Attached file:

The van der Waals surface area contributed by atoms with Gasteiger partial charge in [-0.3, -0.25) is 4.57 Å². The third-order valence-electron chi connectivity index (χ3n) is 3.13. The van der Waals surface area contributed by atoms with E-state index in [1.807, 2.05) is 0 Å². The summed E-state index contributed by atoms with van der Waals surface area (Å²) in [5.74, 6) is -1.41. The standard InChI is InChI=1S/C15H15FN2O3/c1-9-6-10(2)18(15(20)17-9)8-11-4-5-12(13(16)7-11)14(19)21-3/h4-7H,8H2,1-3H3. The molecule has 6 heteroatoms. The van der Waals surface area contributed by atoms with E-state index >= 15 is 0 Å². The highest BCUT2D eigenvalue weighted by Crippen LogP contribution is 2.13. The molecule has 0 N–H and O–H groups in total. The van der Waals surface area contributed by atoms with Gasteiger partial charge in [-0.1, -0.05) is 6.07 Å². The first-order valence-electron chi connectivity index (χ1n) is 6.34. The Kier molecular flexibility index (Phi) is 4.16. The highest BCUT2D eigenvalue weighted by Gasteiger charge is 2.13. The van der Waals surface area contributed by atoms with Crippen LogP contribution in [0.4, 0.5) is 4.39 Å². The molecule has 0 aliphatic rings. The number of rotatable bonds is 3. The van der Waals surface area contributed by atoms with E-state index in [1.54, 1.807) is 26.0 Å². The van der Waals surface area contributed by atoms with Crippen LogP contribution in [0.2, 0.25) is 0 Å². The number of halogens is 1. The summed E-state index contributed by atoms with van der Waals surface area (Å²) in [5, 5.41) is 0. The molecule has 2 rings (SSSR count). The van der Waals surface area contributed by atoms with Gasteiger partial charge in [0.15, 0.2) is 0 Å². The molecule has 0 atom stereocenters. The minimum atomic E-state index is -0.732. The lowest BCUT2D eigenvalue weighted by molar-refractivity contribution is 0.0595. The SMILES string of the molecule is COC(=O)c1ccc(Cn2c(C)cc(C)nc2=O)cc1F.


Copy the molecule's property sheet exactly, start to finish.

The van der Waals surface area contributed by atoms with Gasteiger partial charge in [-0.3, -0.25) is 4.57 Å². The third-order valence-electron chi connectivity index (χ3n) is 3.13. The van der Waals surface area contributed by atoms with E-state index in [1.807, 2.05) is 0 Å². The summed E-state index contributed by atoms with van der Waals surface area (Å²) in [5.74, 6) is -1.41. The standard InChI is InChI=1S/C15H15FN2O3/c1-9-6-10(2)18(15(20)17-9)8-11-4-5-12(13(16)7-11)14(19)21-3/h4-7H,8H2,1-3H3. The molecule has 6 heteroatoms. The van der Waals surface area contributed by atoms with E-state index >= 15 is 0 Å². The highest BCUT2D eigenvalue weighted by Crippen LogP contribution is 2.13. The molecule has 0 N–H and O–H groups in total. The van der Waals surface area contributed by atoms with Gasteiger partial charge in [-0.1, -0.05) is 6.07 Å². The first-order valence-electron chi connectivity index (χ1n) is 6.34. The Kier molecular flexibility index (Phi) is 4.16. The highest BCUT2D eigenvalue weighted by Gasteiger charge is 2.13. The van der Waals surface area contributed by atoms with Crippen LogP contribution in [0.4, 0.5) is 4.39 Å². The molecule has 0 aliphatic rings. The number of rotatable bonds is 3. The van der Waals surface area contributed by atoms with E-state index in [1.54, 1.807) is 26.0 Å². The van der Waals surface area contributed by atoms with Crippen LogP contribution in [0.2, 0.25) is 0 Å². The number of halogens is 1. The summed E-state index contributed by atoms with van der Waals surface area (Å²) in [5, 5.41) is 0. The molecule has 2 rings (SSSR count). The van der Waals surface area contributed by atoms with Gasteiger partial charge in [0.15, 0.2) is 0 Å². The molecule has 0 atom stereocenters. The minimum atomic E-state index is -0.732. The lowest BCUT2D eigenvalue weighted by molar-refractivity contribution is 0.0595. The SMILES string of the molecule is COC(=O)c1ccc(Cn2c(C)cc(C)nc2=O)cc1F.